Zyman had the answer. Before coming to Coke, Zyman had been a director of sales and marketing for Pepsi; he defected to Coca-Cola just in time for the highly successful launch of Diet Coke in 1982. After a sabbatical, Zyman—a notoriously combative executive who earned the nickname the “Aya-Cola” for his management style—returned as chief marketing officer and devised an ingenious plan to stifle Crystal Pepsi without risking the reputation of Coca-Cola Classic. His sacrificial pawn would be Tab.

Sometimes stylized as “TaB," the drink had been introduced in 1963 as an alternative for calorie-conscious consumers. Sold in a pink can, it was targeted specifically at women concerned about their weight and marketed as a solution to increase sex appeal. Tab, ads claimed, could help consumers “be a shape he won’t forget … Tab can help you stay in his mind.”

With Diet Coke available to help keep marriages from crumbling, Tab was relegated to an afterthought, falling from 4 percent of Coke's overall market share to just 1 percent. Zyman believed it was expendable. If Tab Clear happened to catch on, fine. If it didn’t, the failure wouldn’t reflect poorly on the Coke brand.

But Zyman wasn’t content to simply try to compete with Crystal Pepsi. In his mind, Tab Clear was what consumer brands refer to as a “kamikaze effort,” a product expected to fail. Zyman believed that the presence of Tab Clear on shelves would confuse consumers into believing Crystal Pepsi was a diet drink. (It wasn’t, though there was a Diet Crystal Pepsi version available.) By blurring the lines and confusing consumers who wanted either a calorie-free drink or a full-bodied indulgence, Zyman expected Tab Clear to be a dud and bring Crystal Pepsi down right along with it.

“It was a suicidal mission from day one,” Zyman told author Stephen Denny for his 2011 business book, Killing Giants. “Pepsi spent an enormous amount of money on the [Crystal Pepsi] brand and, regardless, we killed it.”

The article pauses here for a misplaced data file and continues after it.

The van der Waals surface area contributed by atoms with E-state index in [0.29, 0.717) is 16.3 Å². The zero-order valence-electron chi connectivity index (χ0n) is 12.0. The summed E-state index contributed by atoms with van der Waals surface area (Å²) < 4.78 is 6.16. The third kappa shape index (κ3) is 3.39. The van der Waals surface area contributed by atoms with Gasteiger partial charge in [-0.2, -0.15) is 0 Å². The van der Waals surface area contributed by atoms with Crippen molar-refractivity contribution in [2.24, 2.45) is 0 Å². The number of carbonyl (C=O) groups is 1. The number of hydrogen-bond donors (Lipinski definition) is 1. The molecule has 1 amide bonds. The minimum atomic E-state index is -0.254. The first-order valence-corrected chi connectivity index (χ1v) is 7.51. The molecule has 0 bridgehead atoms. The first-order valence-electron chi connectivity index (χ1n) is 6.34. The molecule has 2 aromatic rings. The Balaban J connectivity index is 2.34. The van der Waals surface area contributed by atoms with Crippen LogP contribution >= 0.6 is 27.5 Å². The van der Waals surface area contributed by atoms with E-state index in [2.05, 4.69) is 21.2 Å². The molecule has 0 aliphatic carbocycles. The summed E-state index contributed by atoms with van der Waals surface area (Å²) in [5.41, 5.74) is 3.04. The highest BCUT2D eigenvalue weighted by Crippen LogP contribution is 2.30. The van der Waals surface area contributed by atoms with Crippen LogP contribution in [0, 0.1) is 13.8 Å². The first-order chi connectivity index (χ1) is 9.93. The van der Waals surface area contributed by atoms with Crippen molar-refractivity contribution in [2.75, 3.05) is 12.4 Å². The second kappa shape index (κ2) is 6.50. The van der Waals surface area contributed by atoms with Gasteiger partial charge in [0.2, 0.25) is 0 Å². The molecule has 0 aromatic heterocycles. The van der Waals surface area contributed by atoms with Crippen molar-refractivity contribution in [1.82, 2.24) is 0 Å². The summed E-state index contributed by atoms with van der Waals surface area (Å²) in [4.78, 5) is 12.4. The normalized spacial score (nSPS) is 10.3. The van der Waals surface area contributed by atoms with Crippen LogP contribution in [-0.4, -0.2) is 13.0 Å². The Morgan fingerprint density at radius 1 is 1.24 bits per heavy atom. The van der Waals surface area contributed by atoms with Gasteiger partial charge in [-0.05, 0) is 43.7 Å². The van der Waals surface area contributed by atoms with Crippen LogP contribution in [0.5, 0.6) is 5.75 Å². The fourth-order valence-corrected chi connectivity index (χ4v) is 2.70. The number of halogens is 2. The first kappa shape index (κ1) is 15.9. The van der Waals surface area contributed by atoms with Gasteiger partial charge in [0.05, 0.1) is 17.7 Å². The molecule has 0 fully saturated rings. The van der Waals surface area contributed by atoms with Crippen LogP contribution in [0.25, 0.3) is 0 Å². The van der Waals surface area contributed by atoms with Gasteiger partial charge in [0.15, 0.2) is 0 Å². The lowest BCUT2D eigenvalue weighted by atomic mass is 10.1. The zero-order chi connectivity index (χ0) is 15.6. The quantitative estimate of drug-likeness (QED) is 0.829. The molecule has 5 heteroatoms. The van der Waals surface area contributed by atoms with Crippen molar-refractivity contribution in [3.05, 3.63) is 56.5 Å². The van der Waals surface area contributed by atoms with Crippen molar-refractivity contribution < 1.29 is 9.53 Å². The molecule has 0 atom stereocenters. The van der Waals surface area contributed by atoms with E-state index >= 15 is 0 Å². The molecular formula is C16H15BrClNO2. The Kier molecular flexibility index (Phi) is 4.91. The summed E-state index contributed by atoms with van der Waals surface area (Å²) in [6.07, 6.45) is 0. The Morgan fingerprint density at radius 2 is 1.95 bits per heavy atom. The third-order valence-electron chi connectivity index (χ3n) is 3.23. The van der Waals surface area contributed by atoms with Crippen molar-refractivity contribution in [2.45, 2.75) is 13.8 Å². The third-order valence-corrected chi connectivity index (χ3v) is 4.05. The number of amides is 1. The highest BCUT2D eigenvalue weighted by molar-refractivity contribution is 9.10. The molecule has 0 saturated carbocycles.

With Pepsi set for a massive ad spend on the January 1993 Super Bowl, Coke rolled out Tab Clear in 10 cities, with national expansion coming mid-year. Their ad spending was minimal. Coca-Cola made just enough noise to reposition Crystal Pepsi from a hot, trendy new drink to a product with an identity crisis.

“They were going to basically say it was a mainstream drink,” Zyman said. "'This is like a cola, but it doesn’t have any color. It has all this great taste.' And we said, 'No, Crystal Pepsi is actually a diet drink.' Even though it wasn’t. Because Tab had the attributes of diet, which was its demise. That was its problem. It was perceived to be a medicinal drink. Within three to five months, Tab Clear was dead. And so was Crystal Pepsi.”

The dissolution of soda products on shelves is not inherently dramatic, and there was no visceral evidence on display that Tab Clear was flailing. But by the end of 1993, Zyman’s prediction had come true. Crystal Pepsi had grabbed just 0.5 percent of the market, a quarter of Pepsi's prediction. Both Tab Clear and Crystal Pepsi were phased out and Coke was happy to write the dual obituary. “Now both Tab Clear and Crystal Pepsi are about to die,” Coca-Cola chairman Roberto Goizueta told Ad Week in November 1993.

But it was Pepsi that had spent millions in development and $40 million in marketing; it took the company 18 months to formulate their failure. Coke spent just two months on Tab Clear. It was a barnacle that dragged its far more ambitious rival down with it.

Zyman continued to work for Coca-Cola through 1998. Clear products never caught on as some companies anticipated, though they do experience periodic revivals. Zima returned to shelves in 2017, and Crystal Pepsi has had promotional comebacks.

In one final twist, and despite Ivester's earlier declaration that Clear Coke would never see the light of day, the company’s Japanese arm released a zero-calorie Coca-Cola Clear in the country on June 11. This time, they might even want it to succeed.

SECTIONS

arrow
LIVE SMARTER
More from mental floss studios